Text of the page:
LETTERS News Weekly
, March 1, 2014
I was very pleased to read that the federal Attorney-General George Brandis has instructed the Australian Law Reform Commission (ALRC) to identify provisions in Commonwealth legislation that “unreasonably encroach upon traditional rights, freedoms and privileges” (News Weekly, February 1, 2014).
It may be of interest to your readers to know that I have recently reviewed the Marriage Equality Amendment Bill 2013, which was introduced in the Senate late last year by Senator Sarah Hanson-Young (Greens, South Australia).
The bill’s declared purpose is “to amend the Marriage Act 1961 to create the opportunity for marriage equality for people regardless of their sex, sexual orientation or gender identity, and for related purposes”.
Sec.8 of the bill reads as follows: “To avoid doubt, the amendments made by this Schedule do not limit the effect of Sec 47 (ministers of religion not bound to solemnise marriage etc) of the Marriage Act 1961)”.
Prima facie, it would appear therefore that the traditional rights, freedoms and privileges of ministers of religion will not be trampled should this bill pass both houses of federal parliament.
Unfortunately, this is not the case.
In August 2013, a number of substantive amendments were made to the Sex Discrimination Act 1984 by our federal parliament.
The objects clause — that is, the statement of the underlying purposes — of this act includes the removal of discrimination in the administration of Commonwealth laws on the grounds of sexual orientation.
Section 5A of the act states that discrimination on the grounds of sexual orientation occurs when an aggrieved person is treated less favourably in the same or similar circumstances than a person with a different sexual orientation.
The administration of Commonwealth laws under the act includes the performance of a function or the exercise of a power under a Commonwealth law.
This would apply to ministers of religion who have the power to solemnise marriages under the Marriage Act 1961.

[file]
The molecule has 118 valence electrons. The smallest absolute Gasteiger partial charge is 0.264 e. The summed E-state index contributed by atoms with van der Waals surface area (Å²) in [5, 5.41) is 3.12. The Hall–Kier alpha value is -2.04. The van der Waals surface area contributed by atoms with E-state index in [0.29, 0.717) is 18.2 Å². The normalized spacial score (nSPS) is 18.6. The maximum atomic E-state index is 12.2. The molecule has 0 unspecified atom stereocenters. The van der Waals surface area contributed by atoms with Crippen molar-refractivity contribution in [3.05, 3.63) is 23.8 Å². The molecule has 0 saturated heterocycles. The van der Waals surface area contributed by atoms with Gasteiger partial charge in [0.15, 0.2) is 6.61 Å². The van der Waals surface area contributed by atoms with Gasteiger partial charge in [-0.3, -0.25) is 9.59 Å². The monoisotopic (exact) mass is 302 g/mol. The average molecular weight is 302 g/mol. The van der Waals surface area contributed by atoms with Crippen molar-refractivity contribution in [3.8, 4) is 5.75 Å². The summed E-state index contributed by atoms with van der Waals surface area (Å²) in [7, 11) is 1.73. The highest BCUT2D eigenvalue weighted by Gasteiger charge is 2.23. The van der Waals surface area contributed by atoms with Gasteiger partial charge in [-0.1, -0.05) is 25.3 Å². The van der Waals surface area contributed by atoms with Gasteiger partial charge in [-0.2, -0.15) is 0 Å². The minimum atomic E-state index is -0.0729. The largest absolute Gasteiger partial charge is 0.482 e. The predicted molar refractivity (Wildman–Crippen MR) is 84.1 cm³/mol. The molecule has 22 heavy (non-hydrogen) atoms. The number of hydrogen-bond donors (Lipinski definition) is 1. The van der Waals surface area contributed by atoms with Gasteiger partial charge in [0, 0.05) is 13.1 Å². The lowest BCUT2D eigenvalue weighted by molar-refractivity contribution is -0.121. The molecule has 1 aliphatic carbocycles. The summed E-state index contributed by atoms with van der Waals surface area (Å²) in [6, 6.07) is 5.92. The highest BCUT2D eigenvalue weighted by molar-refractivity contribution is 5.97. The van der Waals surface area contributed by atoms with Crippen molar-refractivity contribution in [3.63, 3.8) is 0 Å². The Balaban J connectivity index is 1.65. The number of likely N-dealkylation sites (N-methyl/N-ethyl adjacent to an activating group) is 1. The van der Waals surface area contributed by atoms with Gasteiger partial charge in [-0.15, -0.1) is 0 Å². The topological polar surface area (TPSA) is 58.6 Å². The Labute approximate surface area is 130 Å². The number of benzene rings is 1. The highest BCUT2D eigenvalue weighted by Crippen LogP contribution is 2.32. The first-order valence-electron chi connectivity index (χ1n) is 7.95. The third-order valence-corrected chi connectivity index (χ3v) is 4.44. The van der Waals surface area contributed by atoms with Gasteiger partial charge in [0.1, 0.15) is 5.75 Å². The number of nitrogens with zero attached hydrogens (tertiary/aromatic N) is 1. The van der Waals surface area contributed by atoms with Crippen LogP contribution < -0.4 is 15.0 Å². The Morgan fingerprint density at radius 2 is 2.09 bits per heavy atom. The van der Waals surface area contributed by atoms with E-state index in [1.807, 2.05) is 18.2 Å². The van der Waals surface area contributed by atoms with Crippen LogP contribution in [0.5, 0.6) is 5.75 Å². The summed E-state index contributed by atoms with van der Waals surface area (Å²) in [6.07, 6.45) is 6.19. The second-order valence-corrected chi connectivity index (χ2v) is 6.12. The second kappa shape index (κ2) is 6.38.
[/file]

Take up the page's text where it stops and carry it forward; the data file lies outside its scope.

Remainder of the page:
By virtue of sec 5A of the Sex Discrimination Act 1984, these ministers of religion will be prohibited from refusing to solemnise same-sex marriages if the Marriage Equality Amendment Bill 2013 is enacted and in spite of the exemption appearing under sec 8 of that bill.
To make matters worse, should a state government amends its own equal opportunity legislation to counter this, the state legislation will be inoperative as it will conflict with the Commonwealth’s.
This is a scandalous state of affairs which we should only expect to arise in totalitarian countries, but not in a country like Australia.
I am sure many Australians, including clergy, are ignorant of this.
I hope that the ALRC will pick up on this important encroachment of the rights of church marriage celebrants when it conducts its review.
Undoubtedly, News Weekly and many of its readers will make their concerns known to Attorney General George Brandis in this regard.
The question is: will this be enough to stop the tide?
On behalf of all International Harvester, Mitsubishi, Nissan, Volkswagen, Ford, Holden and Toyota employees, I’d like to thank the free-trade advocates for their level playing-field policies, which have led to the total destruction of the car manufacturing industry in this nation.
No doubt they will be congratulating themselves on the loss of over 100,000 Aussie jobs, which have now gone offshore forever.
I’d also like to thank the spineless CEOs of these companies that have allowed both major political parties to bully them into accepting the government’s free-trade agenda. Well done, guys, for such a perfunctory display of leadership.